Because the College runs as a not-for-profit, the College states that the goal of meal plan pricing is to enable dining services to provide high-quality options for students, not to make money. According to Julie Lascol, associate director of community-engaged learning, the city of Grinnell, as a whole, faces food accessibility challenges.

To explain why stores that offer local food are often driven out of business, Lascol said, “While the town of Grinnell is not technically a food desert, rural areas, especially in cold climates, face a variety of challenges when it comes to access to food. This has only worsened with stores like Walmart coming to town who can use economies of scale and lower wages to keep their prices down. ”

Lascol continued, “Our dependence on cheaper food and the cascade effect on employment, health and the environment is real.” Due to the short growing season, the availability of fresh, local food is limited to late April through October.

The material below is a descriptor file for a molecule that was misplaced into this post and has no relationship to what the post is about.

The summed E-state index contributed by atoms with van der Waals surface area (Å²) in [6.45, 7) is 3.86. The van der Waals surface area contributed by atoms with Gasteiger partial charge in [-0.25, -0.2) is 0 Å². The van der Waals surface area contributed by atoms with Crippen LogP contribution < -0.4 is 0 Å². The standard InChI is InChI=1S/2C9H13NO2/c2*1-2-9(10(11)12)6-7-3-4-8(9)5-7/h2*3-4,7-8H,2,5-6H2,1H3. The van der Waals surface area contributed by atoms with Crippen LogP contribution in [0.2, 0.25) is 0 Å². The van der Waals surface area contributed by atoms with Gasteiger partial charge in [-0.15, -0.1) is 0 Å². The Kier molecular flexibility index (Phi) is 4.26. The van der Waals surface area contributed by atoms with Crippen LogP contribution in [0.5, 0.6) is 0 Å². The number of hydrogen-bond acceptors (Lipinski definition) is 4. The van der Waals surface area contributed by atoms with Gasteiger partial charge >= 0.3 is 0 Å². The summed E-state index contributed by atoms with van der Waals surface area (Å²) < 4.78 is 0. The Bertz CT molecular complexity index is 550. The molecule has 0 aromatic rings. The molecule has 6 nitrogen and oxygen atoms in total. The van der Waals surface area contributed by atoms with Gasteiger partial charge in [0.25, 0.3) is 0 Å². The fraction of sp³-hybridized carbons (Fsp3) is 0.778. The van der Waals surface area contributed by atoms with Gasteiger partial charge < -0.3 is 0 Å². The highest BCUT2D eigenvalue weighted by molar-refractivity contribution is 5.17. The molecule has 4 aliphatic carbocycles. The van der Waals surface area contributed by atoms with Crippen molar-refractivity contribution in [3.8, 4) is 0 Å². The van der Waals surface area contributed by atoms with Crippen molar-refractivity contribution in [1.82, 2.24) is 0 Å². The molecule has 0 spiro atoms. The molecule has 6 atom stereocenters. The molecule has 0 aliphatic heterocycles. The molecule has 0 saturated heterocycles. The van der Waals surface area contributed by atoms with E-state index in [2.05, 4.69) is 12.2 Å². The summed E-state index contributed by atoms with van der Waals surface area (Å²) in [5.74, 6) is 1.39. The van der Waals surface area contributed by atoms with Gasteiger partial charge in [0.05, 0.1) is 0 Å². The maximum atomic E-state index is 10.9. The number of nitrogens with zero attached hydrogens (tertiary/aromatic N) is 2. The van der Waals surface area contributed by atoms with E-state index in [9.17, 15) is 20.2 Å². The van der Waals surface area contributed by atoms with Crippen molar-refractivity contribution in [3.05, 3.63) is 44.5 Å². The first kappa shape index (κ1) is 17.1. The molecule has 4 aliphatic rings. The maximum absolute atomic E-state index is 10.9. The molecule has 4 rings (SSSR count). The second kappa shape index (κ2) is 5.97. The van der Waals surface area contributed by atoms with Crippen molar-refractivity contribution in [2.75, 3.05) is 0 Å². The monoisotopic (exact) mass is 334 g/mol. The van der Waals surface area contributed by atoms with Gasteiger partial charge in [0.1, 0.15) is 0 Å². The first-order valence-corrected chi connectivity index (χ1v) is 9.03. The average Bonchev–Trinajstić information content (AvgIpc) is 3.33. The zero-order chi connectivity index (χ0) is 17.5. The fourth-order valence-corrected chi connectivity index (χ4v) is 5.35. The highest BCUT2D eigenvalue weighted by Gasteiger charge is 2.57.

When the College is unable to rely on local food, it becomes expensive to provide high-quality, flavorful food with a low carbon footprint. “Food prices in general have increased 17% in the past 18 months,” Wells wrote in an email to the S&B. “This is more than the meal plan prices have increased over several years.”

Yet, some students feel that regardless of challenges in the food supply chain, the College needs to provide better options if they are going to charge $8,378

Will Chapin `24, who is 100% gluten-free due to celiac disease, said that the College is not following through on its commitment to dietary accommodations and consistent access to healthy food.

“I’ve always felt like I haven’t gotten even remotely what I’ve paid for in regards to the cost of the meal plan and the quality of the meals,” said Chapin. “If they literally bought, like, $12 frozen meals from Walmart, it would already be better. It doesn’t feel fair at all with how much I have to pay to get really subpar access.”